Fr. Foley probably died from bacterial endocarditis secondary to (caused by) the disease known as brucellosis. The offending organism was most likely Brucella abortus. (This is the same disease for which I treated my patient while I was in the US Army).

Since heaven is timeless (that is, eternal, without time) it would be a simple matter for St. Charles to orchestrate a “coincidence” spanning many years so that I, who had first hand clinical experience with this relatively rare disease, would (after He cured my depression) be able to help His fellow Passionist priest become a Saint like Him! Or was it all just an amazing, but totally random, meaningless coincidence? What do you think?

A close friend came to see me about 6 months ago because a British lady, her husband’s cousin, was newly diagnosed with cancer of the ovary. Unfortunately, the cancer was already at the “advanced stage”, so the prognosis was grave indeed. This condition is usually treated with various measures including, primarily, chemotherapy.

The current cure rate for this disease is only 15-20 %.

Her condition gradually “improved” after St. Charles’ support began. Also, her doctors recently performed a “surgical procedure” in an effort to “totally eradicate the malignancy” (something which they never expected to do in the past).

In fact, she is doing so well that her physicians plan to stop the chemotherapy after the next dose.

She could possibly go back to work next week!
PS I would have liked much more information concerning this patient. However, this was all that I could obtain from her relative who lives here in the United States. Addendum: Today her cousin told me that he had received a telephone call from the patient. She said that her doctors just announced that she was “free of cancer!” They were unable to find any evidence of residual cancer at all at this time!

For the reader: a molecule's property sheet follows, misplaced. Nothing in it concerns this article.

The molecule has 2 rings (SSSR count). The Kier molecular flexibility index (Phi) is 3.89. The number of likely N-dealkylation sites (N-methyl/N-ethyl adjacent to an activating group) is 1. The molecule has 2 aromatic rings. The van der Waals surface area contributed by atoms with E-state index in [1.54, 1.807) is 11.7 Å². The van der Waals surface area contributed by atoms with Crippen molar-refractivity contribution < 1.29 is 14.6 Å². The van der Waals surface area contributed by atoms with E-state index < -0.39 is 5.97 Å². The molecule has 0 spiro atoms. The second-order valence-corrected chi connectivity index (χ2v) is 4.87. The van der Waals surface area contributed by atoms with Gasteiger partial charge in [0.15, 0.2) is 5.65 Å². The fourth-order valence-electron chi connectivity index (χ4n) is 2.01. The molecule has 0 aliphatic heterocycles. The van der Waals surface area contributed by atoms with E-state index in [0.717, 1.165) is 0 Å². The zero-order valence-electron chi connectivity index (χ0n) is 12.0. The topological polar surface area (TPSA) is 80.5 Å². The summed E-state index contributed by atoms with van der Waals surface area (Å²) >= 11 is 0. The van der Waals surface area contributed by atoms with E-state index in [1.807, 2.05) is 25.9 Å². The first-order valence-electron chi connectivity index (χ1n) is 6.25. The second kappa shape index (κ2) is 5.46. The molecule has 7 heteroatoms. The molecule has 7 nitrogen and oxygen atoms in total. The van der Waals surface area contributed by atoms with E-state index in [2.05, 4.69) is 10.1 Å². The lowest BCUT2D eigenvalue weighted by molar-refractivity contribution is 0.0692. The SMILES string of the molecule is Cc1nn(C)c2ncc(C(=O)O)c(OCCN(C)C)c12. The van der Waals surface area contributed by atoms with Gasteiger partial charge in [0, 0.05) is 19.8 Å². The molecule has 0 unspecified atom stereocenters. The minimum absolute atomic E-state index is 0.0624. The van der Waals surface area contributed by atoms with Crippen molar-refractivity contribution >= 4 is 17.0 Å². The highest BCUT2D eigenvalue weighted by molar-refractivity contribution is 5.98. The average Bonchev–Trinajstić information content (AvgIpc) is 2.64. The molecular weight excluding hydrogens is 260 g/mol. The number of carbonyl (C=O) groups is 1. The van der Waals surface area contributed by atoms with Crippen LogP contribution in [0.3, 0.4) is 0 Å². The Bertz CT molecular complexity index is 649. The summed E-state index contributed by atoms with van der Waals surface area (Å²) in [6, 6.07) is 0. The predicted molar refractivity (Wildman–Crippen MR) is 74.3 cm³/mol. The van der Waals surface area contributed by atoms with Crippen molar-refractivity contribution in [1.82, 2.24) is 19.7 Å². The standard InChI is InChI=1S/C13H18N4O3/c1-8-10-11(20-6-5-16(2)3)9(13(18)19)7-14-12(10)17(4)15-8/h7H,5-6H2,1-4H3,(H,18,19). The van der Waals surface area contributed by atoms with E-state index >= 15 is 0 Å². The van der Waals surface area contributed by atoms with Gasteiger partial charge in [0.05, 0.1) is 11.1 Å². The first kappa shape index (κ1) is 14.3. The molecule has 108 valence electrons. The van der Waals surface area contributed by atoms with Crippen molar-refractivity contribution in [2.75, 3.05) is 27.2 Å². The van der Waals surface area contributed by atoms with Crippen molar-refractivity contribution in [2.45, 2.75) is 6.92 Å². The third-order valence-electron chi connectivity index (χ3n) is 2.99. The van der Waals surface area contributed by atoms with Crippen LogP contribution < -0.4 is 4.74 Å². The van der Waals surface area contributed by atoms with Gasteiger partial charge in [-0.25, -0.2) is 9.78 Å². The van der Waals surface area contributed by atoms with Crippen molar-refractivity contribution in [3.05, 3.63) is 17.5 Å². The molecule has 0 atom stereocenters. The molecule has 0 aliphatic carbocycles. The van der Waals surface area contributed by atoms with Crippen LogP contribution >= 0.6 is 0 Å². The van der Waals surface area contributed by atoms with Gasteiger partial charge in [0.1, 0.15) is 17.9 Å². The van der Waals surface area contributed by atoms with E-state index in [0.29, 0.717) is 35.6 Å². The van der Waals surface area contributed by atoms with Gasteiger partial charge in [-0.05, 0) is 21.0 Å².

I try to maintain my policy of requesting St. Charles’ assistance for others, not myself. However, on one occasion I was concerned about a groin infection which was not responding adequately to antimicrobial therapy. If this situation persisted, it would probably require surgical intervention. So, one evening, before bedtime, I told St. Charles that if he saw fit to provide me with some personal assistance, I certainly would not refuse it. When I awakened the following morning, the infection was apparently gone, but I finished the prescribed medical treatment anyway.

I will deviate from the topic here for a few moments to mention that St. Charles, like me, is totally “non-denominational” with respect to caring for patients. He has helped those of the Catholic faith just as much as those of other faiths-or no faith at all. I have often reassured patients that their personal religious beliefs have absolutely nothing to do with my intervention or St. Charles’ cures. A Catholic priest once told me that Jesus Christ Himself admonished his disciples when they hesitated to bring Him people of “other faiths” who sought His aid for physical maladies.